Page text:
Our picksVaccination timebomb; no facial recognition for SF police; LA fire season beginning, and more

Published 13 May 2019

·  Russia is targeting Europe’s elections. So are far-right copycats.

·  If you fear the Deep State, history explains why

·  “Vaccination timebomb” warning as 83 percent of parents of tots read “anti-vaxx” websites

·  San Francisco may ban police, city use of facial recognition

·  A Cisco router bug has massive global implications

·  China to bid on D.C. Metro rail deal as national security hawks circle

·  Los Angeles fire season is beginning again. And it will never end.

·  Algeria and America: A complicated past, an uncertain future

·  How Trump might designate the Muslim Brotherhood as a terrorist organization

·  Is Trump yet another U.S. president provoking a war?

·  White House mulls plan to send up to 120,000 troops to Iran: NYT

Russia is targeting Europe’s elections. So are far-right copycats. (Matt Apuzzo and Adam Satariano, New York Times)
Less than two weeks before pivotal elections for the European Parliament, a constellation of websites and social media accounts linked to Russia or far-right groups is spreading disinformation, encouraging discord and amplifying distrust in the centrist parties that have governed for decades.
European Union investigators, academics and advocacy groups say the new disinformation efforts share many of the same digital fingerprints or tactics used in previous Russian attacks, including the Kremlin’s interference in the 2016 U.S. presidential campaign.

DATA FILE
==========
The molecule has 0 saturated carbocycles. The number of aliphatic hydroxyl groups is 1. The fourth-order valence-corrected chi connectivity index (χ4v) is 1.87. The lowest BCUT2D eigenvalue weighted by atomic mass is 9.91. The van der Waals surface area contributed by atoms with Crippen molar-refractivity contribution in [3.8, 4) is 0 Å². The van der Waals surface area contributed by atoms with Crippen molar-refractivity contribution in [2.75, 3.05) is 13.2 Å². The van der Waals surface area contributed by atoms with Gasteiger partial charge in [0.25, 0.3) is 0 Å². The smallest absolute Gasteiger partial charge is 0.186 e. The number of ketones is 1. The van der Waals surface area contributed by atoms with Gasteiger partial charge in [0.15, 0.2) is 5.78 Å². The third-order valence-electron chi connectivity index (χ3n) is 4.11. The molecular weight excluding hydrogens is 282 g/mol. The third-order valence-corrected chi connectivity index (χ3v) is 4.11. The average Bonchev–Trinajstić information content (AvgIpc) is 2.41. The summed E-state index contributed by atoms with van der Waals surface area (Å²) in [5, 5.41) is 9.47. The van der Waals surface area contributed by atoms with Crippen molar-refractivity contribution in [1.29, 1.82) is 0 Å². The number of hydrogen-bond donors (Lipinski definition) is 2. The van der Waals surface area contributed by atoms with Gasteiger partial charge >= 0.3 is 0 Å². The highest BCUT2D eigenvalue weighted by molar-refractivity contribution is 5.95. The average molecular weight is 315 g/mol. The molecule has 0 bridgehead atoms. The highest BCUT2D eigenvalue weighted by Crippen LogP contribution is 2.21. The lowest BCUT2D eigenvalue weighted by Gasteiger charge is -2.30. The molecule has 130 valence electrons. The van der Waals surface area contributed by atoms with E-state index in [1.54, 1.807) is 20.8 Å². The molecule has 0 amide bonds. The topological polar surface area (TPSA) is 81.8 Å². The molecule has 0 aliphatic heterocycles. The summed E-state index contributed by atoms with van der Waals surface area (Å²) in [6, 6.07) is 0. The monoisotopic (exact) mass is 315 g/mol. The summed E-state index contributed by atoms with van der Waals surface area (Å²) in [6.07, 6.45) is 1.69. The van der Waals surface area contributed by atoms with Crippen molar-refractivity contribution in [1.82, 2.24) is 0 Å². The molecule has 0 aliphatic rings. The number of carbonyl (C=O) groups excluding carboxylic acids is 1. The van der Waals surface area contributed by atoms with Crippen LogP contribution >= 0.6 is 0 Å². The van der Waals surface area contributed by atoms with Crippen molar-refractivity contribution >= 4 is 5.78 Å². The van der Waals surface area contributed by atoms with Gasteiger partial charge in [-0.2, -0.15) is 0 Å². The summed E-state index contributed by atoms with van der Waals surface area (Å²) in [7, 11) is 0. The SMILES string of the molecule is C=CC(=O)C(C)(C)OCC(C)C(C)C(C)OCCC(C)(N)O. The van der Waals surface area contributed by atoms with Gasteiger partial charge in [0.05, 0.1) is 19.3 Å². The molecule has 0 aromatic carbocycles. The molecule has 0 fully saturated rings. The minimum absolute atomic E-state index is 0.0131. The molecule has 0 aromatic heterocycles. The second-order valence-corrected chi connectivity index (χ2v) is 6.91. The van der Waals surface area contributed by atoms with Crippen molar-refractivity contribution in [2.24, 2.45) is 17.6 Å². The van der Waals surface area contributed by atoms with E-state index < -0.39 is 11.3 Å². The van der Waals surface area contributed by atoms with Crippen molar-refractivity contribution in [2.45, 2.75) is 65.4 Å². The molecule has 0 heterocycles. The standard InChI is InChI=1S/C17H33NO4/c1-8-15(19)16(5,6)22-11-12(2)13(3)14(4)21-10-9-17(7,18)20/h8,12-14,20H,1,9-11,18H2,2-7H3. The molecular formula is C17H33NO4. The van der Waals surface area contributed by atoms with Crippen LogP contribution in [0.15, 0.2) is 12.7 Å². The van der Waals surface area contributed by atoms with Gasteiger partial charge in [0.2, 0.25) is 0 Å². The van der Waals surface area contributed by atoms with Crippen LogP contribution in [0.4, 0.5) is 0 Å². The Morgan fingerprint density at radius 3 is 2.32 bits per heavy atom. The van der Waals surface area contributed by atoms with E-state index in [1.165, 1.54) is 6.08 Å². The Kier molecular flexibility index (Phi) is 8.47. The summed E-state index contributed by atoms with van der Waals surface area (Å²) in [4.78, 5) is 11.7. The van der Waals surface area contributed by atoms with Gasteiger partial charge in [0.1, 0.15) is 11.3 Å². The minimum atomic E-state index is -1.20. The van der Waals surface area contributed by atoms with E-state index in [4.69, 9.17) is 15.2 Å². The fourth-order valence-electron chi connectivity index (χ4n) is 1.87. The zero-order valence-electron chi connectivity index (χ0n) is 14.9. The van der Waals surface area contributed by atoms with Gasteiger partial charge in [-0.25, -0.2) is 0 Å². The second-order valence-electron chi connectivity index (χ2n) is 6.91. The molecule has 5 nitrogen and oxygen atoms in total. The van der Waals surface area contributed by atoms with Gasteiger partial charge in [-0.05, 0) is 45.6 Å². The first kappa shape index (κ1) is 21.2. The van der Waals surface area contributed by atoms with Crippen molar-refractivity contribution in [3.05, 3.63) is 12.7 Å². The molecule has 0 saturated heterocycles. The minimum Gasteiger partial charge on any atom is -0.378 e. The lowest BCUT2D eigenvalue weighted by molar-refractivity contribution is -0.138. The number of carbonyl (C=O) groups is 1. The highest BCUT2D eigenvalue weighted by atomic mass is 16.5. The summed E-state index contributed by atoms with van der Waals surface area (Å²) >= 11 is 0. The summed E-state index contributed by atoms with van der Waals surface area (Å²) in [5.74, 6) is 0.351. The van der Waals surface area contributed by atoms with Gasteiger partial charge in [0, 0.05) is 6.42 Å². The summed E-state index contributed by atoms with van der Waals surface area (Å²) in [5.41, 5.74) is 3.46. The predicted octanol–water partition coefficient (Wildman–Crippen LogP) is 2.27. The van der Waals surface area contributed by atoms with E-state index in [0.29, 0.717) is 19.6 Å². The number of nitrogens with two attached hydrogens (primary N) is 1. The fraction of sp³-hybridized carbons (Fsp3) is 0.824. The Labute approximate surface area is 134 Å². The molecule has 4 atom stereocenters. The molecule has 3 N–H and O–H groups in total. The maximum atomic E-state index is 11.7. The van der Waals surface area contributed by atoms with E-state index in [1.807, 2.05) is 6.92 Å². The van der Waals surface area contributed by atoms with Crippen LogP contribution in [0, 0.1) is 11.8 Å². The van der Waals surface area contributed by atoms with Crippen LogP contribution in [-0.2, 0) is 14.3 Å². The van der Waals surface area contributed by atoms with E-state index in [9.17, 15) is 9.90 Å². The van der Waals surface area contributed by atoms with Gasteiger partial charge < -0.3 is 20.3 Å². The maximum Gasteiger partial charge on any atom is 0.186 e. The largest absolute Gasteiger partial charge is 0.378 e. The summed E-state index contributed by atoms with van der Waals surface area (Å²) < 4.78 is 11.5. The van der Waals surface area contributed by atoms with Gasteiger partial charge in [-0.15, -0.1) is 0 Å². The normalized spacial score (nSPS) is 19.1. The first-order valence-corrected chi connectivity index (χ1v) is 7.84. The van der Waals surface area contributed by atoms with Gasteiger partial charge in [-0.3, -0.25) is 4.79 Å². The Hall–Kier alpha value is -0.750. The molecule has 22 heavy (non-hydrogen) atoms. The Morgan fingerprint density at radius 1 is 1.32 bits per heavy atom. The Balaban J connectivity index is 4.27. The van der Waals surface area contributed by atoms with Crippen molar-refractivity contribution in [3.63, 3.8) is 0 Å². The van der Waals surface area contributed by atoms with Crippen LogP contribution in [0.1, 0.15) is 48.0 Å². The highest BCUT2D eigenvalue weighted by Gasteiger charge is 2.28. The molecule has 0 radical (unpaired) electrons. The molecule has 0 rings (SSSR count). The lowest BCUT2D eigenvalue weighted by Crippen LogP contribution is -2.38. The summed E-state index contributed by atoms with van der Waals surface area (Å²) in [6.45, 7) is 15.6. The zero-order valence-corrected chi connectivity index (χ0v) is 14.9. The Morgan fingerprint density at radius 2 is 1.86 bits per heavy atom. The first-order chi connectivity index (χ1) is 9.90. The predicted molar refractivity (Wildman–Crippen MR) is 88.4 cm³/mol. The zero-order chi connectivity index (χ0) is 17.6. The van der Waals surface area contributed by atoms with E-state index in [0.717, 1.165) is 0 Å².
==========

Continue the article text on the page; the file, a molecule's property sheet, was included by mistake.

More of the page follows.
Fringe political commentary sites in Italy, for instance, bear the same electronic signatures as pro-Kremlin websites, while a pair of German political groups share servers used by the Russian hackers who attacked the Democratic National Committee.
The activity offers fresh evidence that despite indictments, expulsions and recriminations, Russia remains undeterred in its campaign to widen political divisions and weaken Western institutions. Despite online policing efforts by American technology companies, it remains far easier to spread false information than to stop it.
Russia remains a driving force, but researchers also discovered numerous copycats, particularly on the far right. Those groups often echo Kremlin talking points, making it difficult to discern the lines between Russian propaganda, far-right disinformation and genuine political debate.

If you fear the Deep State, history explains why (John Gans, The Atlantic)
Unaccountable National Security Council staffers manage America’s foreign policy. Past reforms only amplified their influence.

“Vaccination timebomb” warning as 83 percent of parents of tots read “anti-vaxx” websites (Ben Gelblum and Gemma Francis, TLE)
Experts are warning the UK could be facing a ‘vaccination timebomb’ as more young parents turn to anti-vaccination sites online.
Research revealed half of parents – including 59 per cent of those under 25 – feel the so-called ‘anti-vaxx’ movement is becoming more influential.
A significant 83 per cent of young mums and dads with children aged five and under – the age when most vaccines are administered – admit reading anti-jab scare stories, compared to 65 per cent of parents overall.
Currently, just over half of parents carry out their own research before deciding whether to vaccinate their child, the study for UCL Great Ormond Street Institute of Child Health and parenting site ChannelMum.com found. (Cont.)